House Democrats’ Housing Bill Includes a $20 Billion Bailout of Federal Flood Insurance
House Democrats’ new housing bill devotes billions of dollars in new funding to making America’s housing greener and more climate-resilient. It also spends much more money bailing out coastal homeowners most exposed to the rising sea levels caused by climate change.
Tucked away in the 135-page, $330 billion dollar legislation released by the House’s Financial Services Committee yesterday is a provision that would wipe away all the debt the Federal Emergency Management Agency (FEMA) owes to the U.S. Treasury to cover the losses from its National Flood Insurance Program (NFIP). That amounts to $20.5 billion in debt forgiveness.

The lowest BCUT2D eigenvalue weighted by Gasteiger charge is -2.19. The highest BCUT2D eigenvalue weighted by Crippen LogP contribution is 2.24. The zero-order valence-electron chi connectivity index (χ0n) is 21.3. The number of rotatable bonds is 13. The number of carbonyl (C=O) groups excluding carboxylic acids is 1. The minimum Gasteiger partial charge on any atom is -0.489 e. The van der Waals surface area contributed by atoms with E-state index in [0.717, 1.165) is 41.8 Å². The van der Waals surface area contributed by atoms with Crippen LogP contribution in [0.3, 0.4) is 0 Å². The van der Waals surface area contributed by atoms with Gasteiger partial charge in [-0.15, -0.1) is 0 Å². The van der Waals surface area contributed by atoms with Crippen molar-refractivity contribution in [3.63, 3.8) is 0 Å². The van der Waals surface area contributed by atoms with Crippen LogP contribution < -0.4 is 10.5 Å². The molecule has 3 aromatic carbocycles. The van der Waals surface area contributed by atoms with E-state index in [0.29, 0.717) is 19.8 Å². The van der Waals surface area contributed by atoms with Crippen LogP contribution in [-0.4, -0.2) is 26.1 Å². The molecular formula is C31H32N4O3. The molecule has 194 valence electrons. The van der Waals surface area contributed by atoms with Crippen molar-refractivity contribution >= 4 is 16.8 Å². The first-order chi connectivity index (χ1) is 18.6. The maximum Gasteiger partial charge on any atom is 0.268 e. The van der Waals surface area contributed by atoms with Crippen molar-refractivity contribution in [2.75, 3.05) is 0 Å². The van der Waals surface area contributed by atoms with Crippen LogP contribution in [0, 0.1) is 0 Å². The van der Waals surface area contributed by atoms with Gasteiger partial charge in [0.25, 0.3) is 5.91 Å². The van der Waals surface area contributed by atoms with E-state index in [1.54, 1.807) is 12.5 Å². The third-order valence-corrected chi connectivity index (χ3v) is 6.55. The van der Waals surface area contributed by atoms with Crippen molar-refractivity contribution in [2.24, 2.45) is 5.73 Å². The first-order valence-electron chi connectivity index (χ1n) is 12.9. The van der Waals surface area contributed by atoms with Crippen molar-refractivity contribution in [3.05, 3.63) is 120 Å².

NFIP, created back in the 1960s, offers low-cost insurance to homeowners in flood-prone communities. Because the premiums paid by homeowners don’t cover actual flood risks to their properties, the program has continually had to borrow from the Treasury to cover its losses.
The gap between what the program collects in premiums and what it’s had to pay out to policyholders has increased markedly in recent years thanks to more intense coastal development (which is effectively being subsidized by the NFIP) and more frequent flooding.
By 2017, the NFIP had accumulated $30 billion in debt to the Treasury. That same year Congress passed a bill wiping out $16 billion of that debt. But continued borrowing since has left it $20 billion in arrears.
House Democrats are now proposing to wipe the slate clean once again.
Typically bailouts of the NFIP have come when the program was about to hit the limits of its borrowing authority, says Ray Lehmann, a senior fellow at the International Center for Law and Economics. That’s not the case today, given that the NFIP st
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